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August 05, 1966 - Image 2

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Michigan Daily, 1966-08-05

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FEIFFER

Seventy-Sixth Year
EDITED AND MANAGED BY STUDENTS OF THE UNIVERSITY OF MICHIGAN
UNDER AUTHORITY OF BOARD IN CONTROL OF STUDENT PUBLICATIONS

1 s Are Free, 420 MAYNARD ST., ANN ARBOR, MICH.
1I Prevail

NEws PHONE: 764-0552

Editorials printed in The Michigan Daily express the inidividual opinions of staff writers
or the editors. This muit be noted in all reprints.

WITH

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FRIDAY, AUGUST 5, 1966

NIGHT EDITOR: MEREDITH EIKER

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A Problem of Caring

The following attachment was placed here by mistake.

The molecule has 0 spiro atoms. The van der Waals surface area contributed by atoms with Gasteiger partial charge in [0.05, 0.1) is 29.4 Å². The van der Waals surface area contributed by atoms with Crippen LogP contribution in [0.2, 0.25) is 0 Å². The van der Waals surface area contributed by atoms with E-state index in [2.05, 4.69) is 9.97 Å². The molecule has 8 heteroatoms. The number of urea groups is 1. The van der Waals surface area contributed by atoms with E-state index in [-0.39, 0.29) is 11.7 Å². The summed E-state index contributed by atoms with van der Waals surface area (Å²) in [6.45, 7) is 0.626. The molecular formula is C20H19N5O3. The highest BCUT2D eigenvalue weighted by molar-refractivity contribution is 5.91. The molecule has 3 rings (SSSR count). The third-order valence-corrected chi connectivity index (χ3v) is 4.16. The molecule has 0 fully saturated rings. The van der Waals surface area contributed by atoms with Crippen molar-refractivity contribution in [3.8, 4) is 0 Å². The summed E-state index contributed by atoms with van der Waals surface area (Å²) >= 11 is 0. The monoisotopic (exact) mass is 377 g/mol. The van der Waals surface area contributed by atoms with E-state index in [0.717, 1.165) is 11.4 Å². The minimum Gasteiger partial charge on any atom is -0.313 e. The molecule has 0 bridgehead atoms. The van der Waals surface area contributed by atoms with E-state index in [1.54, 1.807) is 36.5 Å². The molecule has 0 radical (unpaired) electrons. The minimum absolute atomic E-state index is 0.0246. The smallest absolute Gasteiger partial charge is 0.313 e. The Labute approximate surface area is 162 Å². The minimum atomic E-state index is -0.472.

Not of Killing

AMERICANS ARE glorious people. Self-
ish, lazy and fat, they nevertheless
rise to the occasion whenever they can
see it. Americans are glorious when there
is glory to be had.
Nothing has been able to bring this
out as well as armed conflict. (In fact,
almost nothing else has been able to bring
this out at all.) The "Texas Tower" inci-
dent is a prime example.
During the battle, brave young men
risked their lives Ito save the wounded, as
the police sought out and gunned down
the killer. It could have been the Civil
War, a G-imen chase, or a 945 spy film.
All hands cpoperated: the wounded looked
sick, the dead looked peaceful, the heroes
were breathless, the crowd was aghast,
the cameras clicked and the wire services
kept the tally up to date.
BUT WHEN THE CRISIS was over,
Americans became themselves once
more. How dreary.
First came the inevitable "preventa-
tive" reaction: Ban guns! Ban killing!'
Ban insanity! Then the equally inevitable
man on the street reaction, such as the
television reporter who asks victims: How
do you feel about the man who just cri-
tically wounded you?
And throughout all this the wire serv-
ices and television stations kept up a
running commentary on the story from
every conceivable angle. Stories on the
heroes, the father, the friends, his house,
his brain, his life story, and previous